As a youth I wrote down Webster’s definition of hypocrisy in my diary:  the condition of a person pretending to be something he/she is not, especially in the area of morals or religion; a false presentation of belief or feeling. What one says and how one lives are the companions for authentic faith.  The church cannot afford to be lazy with its spoken word. Many people I meet say they left the church either because they don’t understand the Bible and the language, or because people don’t live what they say they believe.  It is engaging and invaluable to evaluate if we are walking our talk as well as talking our walk.  That old plumb line of not being a hypocrite is a universal hope that we still hear in our culture:  the hope that people, especially politicians and preachers, will not pretend to be something we are not or falsely represent what we believe or feel.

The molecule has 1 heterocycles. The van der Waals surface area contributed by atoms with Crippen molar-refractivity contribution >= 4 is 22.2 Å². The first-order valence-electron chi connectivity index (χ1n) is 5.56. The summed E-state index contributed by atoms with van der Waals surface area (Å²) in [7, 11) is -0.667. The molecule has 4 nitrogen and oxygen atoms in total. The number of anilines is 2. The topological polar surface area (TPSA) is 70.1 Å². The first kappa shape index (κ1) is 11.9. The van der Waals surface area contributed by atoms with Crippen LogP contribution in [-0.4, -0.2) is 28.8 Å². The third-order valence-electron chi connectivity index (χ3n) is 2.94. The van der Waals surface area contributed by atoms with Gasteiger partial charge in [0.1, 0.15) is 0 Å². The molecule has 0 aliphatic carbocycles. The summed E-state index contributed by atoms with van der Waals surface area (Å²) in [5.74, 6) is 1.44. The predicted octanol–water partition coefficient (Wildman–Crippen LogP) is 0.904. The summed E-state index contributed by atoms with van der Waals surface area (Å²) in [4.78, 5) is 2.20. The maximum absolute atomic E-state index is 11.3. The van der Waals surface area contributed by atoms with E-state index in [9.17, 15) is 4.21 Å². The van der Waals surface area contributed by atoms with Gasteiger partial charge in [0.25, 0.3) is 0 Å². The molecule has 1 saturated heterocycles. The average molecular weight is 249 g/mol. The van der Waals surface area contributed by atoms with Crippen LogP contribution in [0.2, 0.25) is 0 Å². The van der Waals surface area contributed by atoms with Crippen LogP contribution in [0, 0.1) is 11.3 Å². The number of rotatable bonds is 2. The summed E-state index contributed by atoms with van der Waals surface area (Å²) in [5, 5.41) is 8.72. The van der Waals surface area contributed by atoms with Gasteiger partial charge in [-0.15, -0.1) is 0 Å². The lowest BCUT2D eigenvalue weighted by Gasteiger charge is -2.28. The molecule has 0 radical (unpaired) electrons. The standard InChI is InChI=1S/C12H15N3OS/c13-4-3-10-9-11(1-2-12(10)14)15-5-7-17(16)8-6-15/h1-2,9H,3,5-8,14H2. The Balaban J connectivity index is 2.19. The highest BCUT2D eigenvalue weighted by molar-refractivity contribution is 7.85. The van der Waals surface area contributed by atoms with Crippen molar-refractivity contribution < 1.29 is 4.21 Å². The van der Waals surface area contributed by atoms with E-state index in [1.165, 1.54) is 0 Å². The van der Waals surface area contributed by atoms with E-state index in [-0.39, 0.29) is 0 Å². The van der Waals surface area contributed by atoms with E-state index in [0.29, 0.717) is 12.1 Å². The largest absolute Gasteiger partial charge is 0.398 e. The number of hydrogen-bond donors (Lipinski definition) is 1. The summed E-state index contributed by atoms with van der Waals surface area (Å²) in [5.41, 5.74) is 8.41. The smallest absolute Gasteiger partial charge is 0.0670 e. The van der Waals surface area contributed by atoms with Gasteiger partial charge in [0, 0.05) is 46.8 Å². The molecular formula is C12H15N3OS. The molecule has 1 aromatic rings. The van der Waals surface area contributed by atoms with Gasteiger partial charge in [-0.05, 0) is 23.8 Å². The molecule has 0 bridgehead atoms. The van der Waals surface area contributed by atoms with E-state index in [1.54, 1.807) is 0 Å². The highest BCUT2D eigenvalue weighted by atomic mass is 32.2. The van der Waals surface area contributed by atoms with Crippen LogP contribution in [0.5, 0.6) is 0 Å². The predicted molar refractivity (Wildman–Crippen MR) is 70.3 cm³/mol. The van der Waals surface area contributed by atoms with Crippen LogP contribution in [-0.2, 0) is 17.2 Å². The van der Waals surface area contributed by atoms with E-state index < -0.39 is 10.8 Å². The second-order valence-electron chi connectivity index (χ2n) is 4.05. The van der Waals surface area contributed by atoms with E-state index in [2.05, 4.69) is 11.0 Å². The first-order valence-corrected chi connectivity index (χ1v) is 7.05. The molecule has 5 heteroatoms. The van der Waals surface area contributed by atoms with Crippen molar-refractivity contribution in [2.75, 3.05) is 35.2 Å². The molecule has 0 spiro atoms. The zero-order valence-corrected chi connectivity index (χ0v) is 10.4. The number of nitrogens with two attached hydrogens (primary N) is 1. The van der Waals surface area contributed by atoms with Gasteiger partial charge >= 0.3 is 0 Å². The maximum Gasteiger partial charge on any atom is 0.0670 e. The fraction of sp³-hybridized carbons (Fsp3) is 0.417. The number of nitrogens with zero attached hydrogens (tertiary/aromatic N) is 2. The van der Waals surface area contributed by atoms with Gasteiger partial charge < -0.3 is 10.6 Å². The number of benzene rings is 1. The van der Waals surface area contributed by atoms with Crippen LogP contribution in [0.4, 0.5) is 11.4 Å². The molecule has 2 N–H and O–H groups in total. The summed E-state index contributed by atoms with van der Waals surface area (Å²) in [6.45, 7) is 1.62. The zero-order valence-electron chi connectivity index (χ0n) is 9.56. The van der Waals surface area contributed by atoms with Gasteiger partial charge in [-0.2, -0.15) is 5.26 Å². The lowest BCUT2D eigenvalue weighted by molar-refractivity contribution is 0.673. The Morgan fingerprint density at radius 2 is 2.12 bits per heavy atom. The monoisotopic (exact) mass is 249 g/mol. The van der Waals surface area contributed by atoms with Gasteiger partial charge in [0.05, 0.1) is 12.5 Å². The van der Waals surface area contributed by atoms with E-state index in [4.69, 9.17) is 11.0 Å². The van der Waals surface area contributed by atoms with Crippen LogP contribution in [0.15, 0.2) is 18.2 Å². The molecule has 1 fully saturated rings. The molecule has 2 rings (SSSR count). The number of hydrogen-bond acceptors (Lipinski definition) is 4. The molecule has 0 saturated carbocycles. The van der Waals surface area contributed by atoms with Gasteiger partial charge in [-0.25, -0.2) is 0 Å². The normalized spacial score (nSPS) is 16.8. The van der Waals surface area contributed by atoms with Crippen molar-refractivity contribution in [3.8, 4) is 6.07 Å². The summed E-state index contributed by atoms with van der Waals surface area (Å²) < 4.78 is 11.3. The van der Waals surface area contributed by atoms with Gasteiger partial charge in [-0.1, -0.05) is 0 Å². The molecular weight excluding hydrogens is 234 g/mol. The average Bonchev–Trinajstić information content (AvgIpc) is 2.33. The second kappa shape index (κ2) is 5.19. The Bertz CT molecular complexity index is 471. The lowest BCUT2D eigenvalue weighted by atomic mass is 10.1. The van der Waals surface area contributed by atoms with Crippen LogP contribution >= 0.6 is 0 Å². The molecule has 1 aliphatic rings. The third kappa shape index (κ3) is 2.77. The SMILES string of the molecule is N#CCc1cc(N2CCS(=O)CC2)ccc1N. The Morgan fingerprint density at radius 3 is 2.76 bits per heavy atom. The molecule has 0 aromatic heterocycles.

When we read to the end of the Sermon on the Mount the narrative reflects on the response of the audience:  Now when Jesus had finished saying these things, the crowds were astounded at his teaching, for he taught them as one having authority, and not as their scribes (Matt. 7:28-29). Jesus found words of instruction that were tempered with grace, prodded by love and honed by the reality of life on the margins.   His language and ethic surpassed the rigid purity codes that the poor could never fulfill. Maybe that is what made him an authority:  he got who they were.  He talked the walk and walked the talk so everyone understood the message clearly.  He did not try to be something he was not.   This goes a long way in our world still.  Wrestling to speak the core meaning of faith, rather than the core marketing phrases that fill the pews, is a work that is engaging for me as minister and for a community of faith.